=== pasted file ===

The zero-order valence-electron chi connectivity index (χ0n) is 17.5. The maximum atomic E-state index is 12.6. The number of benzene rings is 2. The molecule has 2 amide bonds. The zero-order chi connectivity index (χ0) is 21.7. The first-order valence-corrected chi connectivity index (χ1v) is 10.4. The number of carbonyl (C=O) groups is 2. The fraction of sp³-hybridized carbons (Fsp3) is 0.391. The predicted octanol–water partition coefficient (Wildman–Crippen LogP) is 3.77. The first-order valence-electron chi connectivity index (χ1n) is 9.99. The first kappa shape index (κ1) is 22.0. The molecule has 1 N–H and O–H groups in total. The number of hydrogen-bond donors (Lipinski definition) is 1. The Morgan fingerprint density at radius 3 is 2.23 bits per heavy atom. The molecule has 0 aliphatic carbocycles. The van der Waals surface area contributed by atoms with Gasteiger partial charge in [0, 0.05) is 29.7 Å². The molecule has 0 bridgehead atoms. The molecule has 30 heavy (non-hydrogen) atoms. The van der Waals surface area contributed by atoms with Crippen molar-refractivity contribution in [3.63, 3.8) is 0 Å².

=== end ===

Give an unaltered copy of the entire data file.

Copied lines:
The zero-order valence-electron chi connectivity index (χ0n) is 17.5. The maximum atomic E-state index is 12.6. The number of benzene rings is 2. The molecule has 2 amide bonds. The zero-order chi connectivity index (χ0) is 21.7. The first-order valence-corrected chi connectivity index (χ1v) is 10.4. The number of carbonyl (C=O) groups is 2. The fraction of sp³-hybridized carbons (Fsp3) is 0.391. The predicted octanol–water partition coefficient (Wildman–Crippen LogP) is 3.77. The first-order valence-electron chi connectivity index (χ1n) is 9.99. The first kappa shape index (κ1) is 22.0. The molecule has 1 N–H and O–H groups in total. The number of hydrogen-bond donors (Lipinski definition) is 1. The Morgan fingerprint density at radius 3 is 2.23 bits per heavy atom. The molecule has 0 aliphatic carbocycles. The van der Waals surface area contributed by atoms with Gasteiger partial charge in [0, 0.05) is 29.7 Å². The molecule has 0 bridgehead atoms. The molecule has 30 heavy (non-hydrogen) atoms. The van der Waals surface area contributed by atoms with Crippen molar-refractivity contribution in [3.63, 3.8) is 0 Å².